How wrong I was. I lived the birth of the false tax debate. I watched it grow, I watched it win. I watched an emissions trading scheme get reframed as a carbon tax and die as a consequence. I watched failure at the hand of a soldout democracy bent to the will of big business. I watched the public interest get pummelled by private interests.
It is my view that it is actually biodiversity loss that is Australia’s greatest environmental challenge, yet trying to initiate any sort of discussion or programs in this regard has politicians now running that same country mile.
Hindsight is a wonderful thing, but if I were dropped back into 2010 and had the opportunity again, I would make biodiversity loss the top of the pyramid of what we were trying to address, instead of focusing on the science of an odourless and invisible gas. By doing so, community engagement on some simple facts, such as the high chance of the koala species collapse in our lifetime without behaviour change, would be an easier “pub” conversation than the more challenging discussion around gases and climate science.
More importantly, the broader suite of tools required would have also been part of an easier discussion: the need for a national bio-banking scheme; national biodiversity corridors of scale and significance; the use of biomass and the role that trees can play in energy security and emissions trading; a serious, as opposed to piecemeal, crack at invasive species; and, importantly, a discussion of how urban planning can better embrace biodiversity gains. All things that we can see and feel. All things that are hard to deny are real.
Doing some of this broader work could have lowered the temperature on carbon politics, and we would have had, and still could have, a much greater chance of getting a long-term ETS. It would have been a broader, more bipartisan conversation on a number of fronts, reducing the chance for all the concentrated hoopla of $100 lamb roasts and Whyalla wipeouts.
But we didn’t have that. Short-term business interests won. The longer-term Australian interest lost.
It’s not complicated, the way business operates in Canberra. Political donation laws in Australia are so loose, it’s not rocket science to see what is happening. Ten thousand dollars can be donated before anyone even has to declare anything. With political parties structured around state branches, in real terms it is more than $100,000 before anyone has to start declaring.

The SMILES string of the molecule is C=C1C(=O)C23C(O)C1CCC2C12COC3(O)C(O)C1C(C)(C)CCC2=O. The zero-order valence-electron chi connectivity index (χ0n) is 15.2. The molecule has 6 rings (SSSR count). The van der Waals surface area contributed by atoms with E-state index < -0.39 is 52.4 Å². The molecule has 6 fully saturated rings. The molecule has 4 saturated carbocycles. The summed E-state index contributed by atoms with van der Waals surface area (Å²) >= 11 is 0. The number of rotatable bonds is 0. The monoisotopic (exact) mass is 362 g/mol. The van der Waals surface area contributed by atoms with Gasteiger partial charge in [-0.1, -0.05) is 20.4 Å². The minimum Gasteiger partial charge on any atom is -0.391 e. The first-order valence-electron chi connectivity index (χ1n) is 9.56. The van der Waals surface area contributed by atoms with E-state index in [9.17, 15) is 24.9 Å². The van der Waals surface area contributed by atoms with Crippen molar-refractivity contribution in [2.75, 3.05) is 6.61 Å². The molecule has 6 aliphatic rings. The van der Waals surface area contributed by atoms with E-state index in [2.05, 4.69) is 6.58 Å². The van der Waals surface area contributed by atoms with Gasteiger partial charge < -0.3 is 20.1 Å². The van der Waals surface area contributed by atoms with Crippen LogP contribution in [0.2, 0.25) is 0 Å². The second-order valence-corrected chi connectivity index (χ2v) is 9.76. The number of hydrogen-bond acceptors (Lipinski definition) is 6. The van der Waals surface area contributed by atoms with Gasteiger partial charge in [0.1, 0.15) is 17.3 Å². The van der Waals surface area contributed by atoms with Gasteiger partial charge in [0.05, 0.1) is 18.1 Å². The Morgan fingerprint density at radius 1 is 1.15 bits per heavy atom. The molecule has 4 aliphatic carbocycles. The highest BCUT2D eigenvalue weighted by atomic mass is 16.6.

In 2011, the year when real democracy was peaking, political donations surged up to about $110-$130 million for each of the two major parties. Power was threatened and it was responding how it knew best: donate to win back control. Sadly, political parties took the money and ran.
In their defence, they are in an “arms race” for money. They both benefit from the “political donation” silence at the heart of policy inertia in Australia today. Neither can be the first to move as it leaves them exposed. Advertising is a powerful tool at the ballot box.
Hats off to Packer, Forrest, Ramsay, Murdoch, Rinehart, et al. Their private charm offensive mixed with the public mischief of new corporate conflict theory – business-led street protest and the American campaign technique of “astroturfing” – was highly successful. The key to their success is the lax political donation laws at all levels in Australia, a system where decision-making is controlled completely by a select unelected few.
The mining tax ads that ran in high rotation were powerful influencers. It was a $20-odd million spend that kept a hundred times that in the pockets of a few. And it remains just one of many examples where Australians are screwing themselves, victims of a clever strategy that muddies the waters of policy reform.
So next time you vote, add political donation reform to the list of items you are voting on. And for the next few elections, please make it a priority. The commercial influence on public decision-making is more important than anything else right now. Australia is losing its future unless we change.
This column is based on a speech delivered for The Wheeler Centre.
This article was first published in the print edition of The Saturday Paper on Aug 9, 2014 as "Capitalist punishment". Subscribe here.